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Governors want the Commission for Revenue Allocation (CRA) to use high disease burden, blue economy and poor infrastructure as parameters of division of revenue.

Nyanza Governors argue that the flooding itself has negatively impacted on the region’s infrastructure and unless CRA heed their calls to increase their allocations they are doomed.

Led by Siaya Governor James Aggrey Bob Orengo, the Governors said they have witnessed ASAL counties recieving more funds to address drought related initiatives and while they don’t get additional funding to mitigate the flood menace causing havoc in their jurisdictions.

“We want the CRA to consider increasing allocation going to Nyanza counties to help facilitate the blue economy initiatives, rehabilitate the infrastructure destroyed by floods, the piling refuse, high disease burden (HIV, malaria and Tuberculosis).


Speaking alongside Orengo were Governors Gladys Wanga(Homa-bay), Simba Arati (Kisii), Ken Lusaka(Bungoma) and Prof. Anyang Nyong’o (Kisumu) who all agreed that the Nyanza region is overstrained and needs  more resources that will help deal with the initiatives that hamper the region’s development.

“We bore the brunt of floods destruction so as Asal gets considered for increased funding to address drought related issues, Nyanza too should be prioritised,” they added.

The leaders spoke while meeting Lake Region Economic Block technical team who are expected to come up with a comprehensive document that would justify why they should get more resources.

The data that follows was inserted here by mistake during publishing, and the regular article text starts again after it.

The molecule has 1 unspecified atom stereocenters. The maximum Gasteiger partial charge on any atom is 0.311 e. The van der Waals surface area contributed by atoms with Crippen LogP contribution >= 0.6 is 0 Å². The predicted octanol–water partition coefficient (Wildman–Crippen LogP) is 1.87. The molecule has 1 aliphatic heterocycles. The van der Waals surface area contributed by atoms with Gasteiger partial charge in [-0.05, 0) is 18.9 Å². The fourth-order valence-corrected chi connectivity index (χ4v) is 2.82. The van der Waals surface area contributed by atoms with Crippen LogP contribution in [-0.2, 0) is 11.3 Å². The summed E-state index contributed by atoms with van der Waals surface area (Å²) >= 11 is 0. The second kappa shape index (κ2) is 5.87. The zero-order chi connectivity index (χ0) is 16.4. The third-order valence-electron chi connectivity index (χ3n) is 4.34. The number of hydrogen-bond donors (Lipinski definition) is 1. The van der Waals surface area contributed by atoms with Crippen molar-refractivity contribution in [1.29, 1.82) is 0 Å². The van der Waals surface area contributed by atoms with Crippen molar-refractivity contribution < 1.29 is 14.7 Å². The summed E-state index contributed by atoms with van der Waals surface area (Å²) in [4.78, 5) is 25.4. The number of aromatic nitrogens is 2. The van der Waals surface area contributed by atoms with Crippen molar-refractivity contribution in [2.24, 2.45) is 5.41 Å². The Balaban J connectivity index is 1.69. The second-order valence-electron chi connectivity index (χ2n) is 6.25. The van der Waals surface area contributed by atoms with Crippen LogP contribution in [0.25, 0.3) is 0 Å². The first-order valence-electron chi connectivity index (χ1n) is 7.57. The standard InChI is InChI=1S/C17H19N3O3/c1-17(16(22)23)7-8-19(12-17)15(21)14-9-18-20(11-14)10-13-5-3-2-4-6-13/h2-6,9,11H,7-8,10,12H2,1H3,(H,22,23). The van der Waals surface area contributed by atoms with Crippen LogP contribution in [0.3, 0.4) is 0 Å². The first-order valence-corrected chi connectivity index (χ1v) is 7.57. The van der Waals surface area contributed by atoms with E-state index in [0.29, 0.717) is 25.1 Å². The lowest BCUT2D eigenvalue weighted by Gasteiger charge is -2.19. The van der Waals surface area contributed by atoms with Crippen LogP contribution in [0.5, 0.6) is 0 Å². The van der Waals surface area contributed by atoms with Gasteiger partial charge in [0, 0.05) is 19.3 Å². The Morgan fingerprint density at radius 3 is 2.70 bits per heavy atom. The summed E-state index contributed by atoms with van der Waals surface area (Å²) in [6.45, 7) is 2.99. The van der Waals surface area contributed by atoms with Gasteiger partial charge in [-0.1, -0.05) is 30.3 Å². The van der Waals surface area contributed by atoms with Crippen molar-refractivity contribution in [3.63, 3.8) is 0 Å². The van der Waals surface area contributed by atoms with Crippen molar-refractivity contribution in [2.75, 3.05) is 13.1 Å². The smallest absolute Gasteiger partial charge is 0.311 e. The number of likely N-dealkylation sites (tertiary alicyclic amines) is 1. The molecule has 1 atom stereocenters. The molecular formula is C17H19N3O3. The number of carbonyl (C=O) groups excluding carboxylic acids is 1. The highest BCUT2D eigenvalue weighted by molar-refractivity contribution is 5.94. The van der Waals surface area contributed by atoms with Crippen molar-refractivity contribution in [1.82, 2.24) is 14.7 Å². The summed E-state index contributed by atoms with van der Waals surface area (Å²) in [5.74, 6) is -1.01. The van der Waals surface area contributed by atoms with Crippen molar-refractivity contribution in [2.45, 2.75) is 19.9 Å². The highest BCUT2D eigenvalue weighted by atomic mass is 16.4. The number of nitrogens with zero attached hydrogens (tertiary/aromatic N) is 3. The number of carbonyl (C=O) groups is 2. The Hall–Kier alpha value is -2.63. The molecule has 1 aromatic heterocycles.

Arati said the nature of roads in his jurisdiction are pathetic.

The PEPFAR team proposed for the Governors to present the high cases of HIV AIDS as a parameter for revenue allocations saying that if not responded to especially now that the donor support is dwindling, they may not be able to have the viral load suppressed.

According to PEPFAR coordinator Brian Rettman, “We want you to fix the high HIV burden as a case to be funded in the proposals because the USAID was slowly withdrawing.”

The funding has dwindled for the past six years. Kenya first received 500 million US dollars but after five years, it had reduced significantly with the last dispatch being 300,000 US dollars.

“For effective integration of the health program that survived with 40,000 personnel countrywide, it must be funded by county governments,” said Bettman.

” USAID has worked in the county for 20 years and we have realized remarkable achievements so proper strategies must be put in place by county governments to integrate the program into the healthcare system,” said Bettman.


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